Welcome to Ceredigion Badger Group
Ceredigion Badger Group aims to enhance the welfare, conservation and protection of badgers within the county. We are affiliated to the national Badger Trust.
What We Do
Surveying, Recording, Helping
Badger sett locations, disturbance, road traffic fatalities and habitat loss are under recorded in the county. The group seeks to address this through detailed record keeping and working in partnership with the local biodiversity records centre, the police and the national Badger Trust.
The group aims to provide help and advice to landowners and others on badger issues. It will also raise awareness about badgers with the aim of enhancing their protection and eliminating persecution. The group is working towards providing a rescue and rehabilitation service in conjunction with the RSPCA, local vets and wildlife hospitals.
A Badger's Year
Receptive females will have mated by now, and after cell division the egg will have developed into a blastocyst and implanted in the wall of the womb, to form a foetus Unused breeding chambers may be cleaned out. When weather permits badgers may leave the sett to forage, and collect bedding in anticipation of the birth of cubs.
The foetus will continue to develop, some additional digging will take place to extend chambers, and after around 6-8 weeks, cubs will be born. The sow will suckle her cubs for around 12 weeks. Soiled bedding may be seen laid out on spoil heaps where cubs are below ground, and some bedding collection will be taking place to replace it. Foraging will increase, but still be irregular, depending on weather. A second litter (again, due to delayed implantation) may be born during February or March.
Badgers are becoming more active, with foraging and bedding collection increasing. This extra activity (together with dark mornings and evenings) can result in an increase in road traffic collisions. Cubs will starve if the lactating sow is killed or seriously injured.
Cubs are becoming more curious within the sett, and depending on their date of birth and if the conditions are good, they may emerge towards the end of the month, but only under supervision. Excavation underground will slow down, but some bedding will still be collected.
Cubs will have emerged, and will be exploring around the vicinity of the sett. They’ll stick together, and mom won’t be far away. At 9-10 weeks old, the cubs develop very quickly and at 10-12 weeks they’ll begin to display typical, boisterous, badger behaviour. Research suggests that most of this behaviour is inherited, rather than learned.
Weather conditions will now influence growth rate and when the cubs are weaned. In very dry conditions (when earthworms are harder to find) mom may continue to suckle them past the end of the month, but under normal conditions most will be weaned before July, and foraging for themselves. Playtime gets increasingly noisy and boisterous.
During July, cubs may approach nearly half the weight of an adult if conditions are suitable. In a dry summer, the clan will need to travel further and for longer when foraging, to meet their nutritional needs. Invariably this results in another peak period for road casualties.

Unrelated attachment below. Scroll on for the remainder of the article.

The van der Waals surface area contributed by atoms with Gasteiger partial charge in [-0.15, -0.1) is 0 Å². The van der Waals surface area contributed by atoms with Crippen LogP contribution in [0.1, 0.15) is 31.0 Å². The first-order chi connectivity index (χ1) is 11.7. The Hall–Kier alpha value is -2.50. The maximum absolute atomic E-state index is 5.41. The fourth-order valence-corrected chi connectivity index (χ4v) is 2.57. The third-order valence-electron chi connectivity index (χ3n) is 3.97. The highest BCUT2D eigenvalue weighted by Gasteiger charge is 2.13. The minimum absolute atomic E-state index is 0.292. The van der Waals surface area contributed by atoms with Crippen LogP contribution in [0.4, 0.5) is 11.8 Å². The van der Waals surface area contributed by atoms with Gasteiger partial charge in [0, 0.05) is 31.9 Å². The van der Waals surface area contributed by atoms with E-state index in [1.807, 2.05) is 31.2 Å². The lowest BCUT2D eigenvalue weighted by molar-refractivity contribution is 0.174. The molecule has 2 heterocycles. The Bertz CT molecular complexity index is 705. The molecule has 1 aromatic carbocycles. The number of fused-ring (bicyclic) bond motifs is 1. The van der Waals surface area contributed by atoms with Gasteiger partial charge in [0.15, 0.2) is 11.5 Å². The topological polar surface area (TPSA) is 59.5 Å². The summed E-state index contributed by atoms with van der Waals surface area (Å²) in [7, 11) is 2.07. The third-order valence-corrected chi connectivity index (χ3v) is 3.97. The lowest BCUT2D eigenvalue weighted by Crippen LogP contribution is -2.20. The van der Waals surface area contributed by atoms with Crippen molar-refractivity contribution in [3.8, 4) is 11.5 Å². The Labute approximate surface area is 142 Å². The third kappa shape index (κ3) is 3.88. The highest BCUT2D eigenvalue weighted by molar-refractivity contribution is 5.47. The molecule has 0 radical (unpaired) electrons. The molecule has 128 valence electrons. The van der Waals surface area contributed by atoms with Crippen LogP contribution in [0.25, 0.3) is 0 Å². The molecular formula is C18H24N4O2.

Excavation underground and bedding collection may increase again now, but the clan still prioritises foraging. If conditions are dry, with fewer earthworms, they’ll exploit other sources going into harvest time, such as berries, fruit, and commercially-grown crops such as maize.
Preparations for autumn and winter intensify at the sett, with digging, and the renewal of some bedding. Materials gathered will vary depending on environmental factors, and can include fern, trailing foliage such as wild clematis, rock rose, leaves, and even thistles. They’ll also help themselves to spillages when hay or straw is harvested. However, if it’s available rank grass is usually preferred. Material may be carried some distance, and is clutched to the chest and carried backwards. Feeding will also continue in earnest, as the animals build up vital bodyweight in preparation for winter months.
The clan continues to prioritise feeding to build up fat reserves, with less digging and bedding collection although at some large setts new tunnels and chambers may be excavated. Mating may continue.
All activities gradually decrease now, with foraging only when weather allows. Long periods of hard frost will cause the clan to rely on their build-up of fat reserves, although they may forage in snow. Very little (if any) mating will take place now.
A time for sleeping, and the delayed implanting of fertilised eggs in the wall of the womb will begin. The clan will be dreaming of an abundance of their favourite food, and cubs playing among the bluebells.
Please use this form or the email below to inform us of any badger disturbance, crime or road traffic fatalities. If urgent, please call us.
If you're calling about an injured badger and are unable to get hold of us please call the RSPCA on 0300 1234 999.
The Welsh Government are funding a Badger Found Dead Project to test dead badgers for Bovine TB. If you find a dead badger you can contact the project by email, phone or via their website.
Please also let us know as well though.
What3words is great app for giving an accurate location.
Badger Found Dead Project tel no. 08081695110
Badger Found Dead Project email: email@example.com